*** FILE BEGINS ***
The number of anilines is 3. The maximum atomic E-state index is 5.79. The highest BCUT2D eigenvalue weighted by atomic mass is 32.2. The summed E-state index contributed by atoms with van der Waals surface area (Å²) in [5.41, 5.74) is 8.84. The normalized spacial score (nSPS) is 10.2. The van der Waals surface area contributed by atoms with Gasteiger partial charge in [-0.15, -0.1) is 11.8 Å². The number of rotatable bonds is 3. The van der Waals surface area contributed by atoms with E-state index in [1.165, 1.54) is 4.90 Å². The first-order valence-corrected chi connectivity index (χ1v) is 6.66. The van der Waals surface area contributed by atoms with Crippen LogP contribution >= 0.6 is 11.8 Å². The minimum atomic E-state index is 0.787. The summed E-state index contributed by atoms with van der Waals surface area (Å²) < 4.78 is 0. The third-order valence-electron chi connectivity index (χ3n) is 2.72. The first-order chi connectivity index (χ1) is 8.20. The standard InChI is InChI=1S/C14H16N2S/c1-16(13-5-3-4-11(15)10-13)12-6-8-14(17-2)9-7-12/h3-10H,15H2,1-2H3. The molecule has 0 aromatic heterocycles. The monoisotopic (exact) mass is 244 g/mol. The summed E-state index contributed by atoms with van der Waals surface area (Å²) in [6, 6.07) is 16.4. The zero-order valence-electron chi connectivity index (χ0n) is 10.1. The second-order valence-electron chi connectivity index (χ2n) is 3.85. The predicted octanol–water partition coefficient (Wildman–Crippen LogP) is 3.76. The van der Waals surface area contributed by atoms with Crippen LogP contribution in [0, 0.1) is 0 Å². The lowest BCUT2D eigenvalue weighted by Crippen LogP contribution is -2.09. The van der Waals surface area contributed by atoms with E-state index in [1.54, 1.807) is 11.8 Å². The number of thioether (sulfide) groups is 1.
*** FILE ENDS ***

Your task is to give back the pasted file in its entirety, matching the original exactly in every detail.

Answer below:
The number of anilines is 3. The maximum atomic E-state index is 5.79. The highest BCUT2D eigenvalue weighted by atomic mass is 32.2. The summed E-state index contributed by atoms with van der Waals surface area (Å²) in [5.41, 5.74) is 8.84. The normalized spacial score (nSPS) is 10.2. The van der Waals surface area contributed by atoms with Gasteiger partial charge in [-0.15, -0.1) is 11.8 Å². The number of rotatable bonds is 3. The van der Waals surface area contributed by atoms with E-state index in [1.165, 1.54) is 4.90 Å². The first-order valence-corrected chi connectivity index (χ1v) is 6.66. The van der Waals surface area contributed by atoms with Crippen LogP contribution >= 0.6 is 11.8 Å². The minimum atomic E-state index is 0.787. The summed E-state index contributed by atoms with van der Waals surface area (Å²) < 4.78 is 0. The third-order valence-electron chi connectivity index (χ3n) is 2.72. The first-order chi connectivity index (χ1) is 8.20. The standard InChI is InChI=1S/C14H16N2S/c1-16(13-5-3-4-11(15)10-13)12-6-8-14(17-2)9-7-12/h3-10H,15H2,1-2H3. The molecule has 0 aromatic heterocycles. The monoisotopic (exact) mass is 244 g/mol. The summed E-state index contributed by atoms with van der Waals surface area (Å²) in [6, 6.07) is 16.4. The zero-order valence-electron chi connectivity index (χ0n) is 10.1. The second-order valence-electron chi connectivity index (χ2n) is 3.85. The predicted octanol–water partition coefficient (Wildman–Crippen LogP) is 3.76. The van der Waals surface area contributed by atoms with Crippen LogP contribution in [0, 0.1) is 0 Å². The lowest BCUT2D eigenvalue weighted by Crippen LogP contribution is -2.09. The van der Waals surface area contributed by atoms with E-state index in [1.54, 1.807) is 11.8 Å². The number of thioether (sulfide) groups is 1.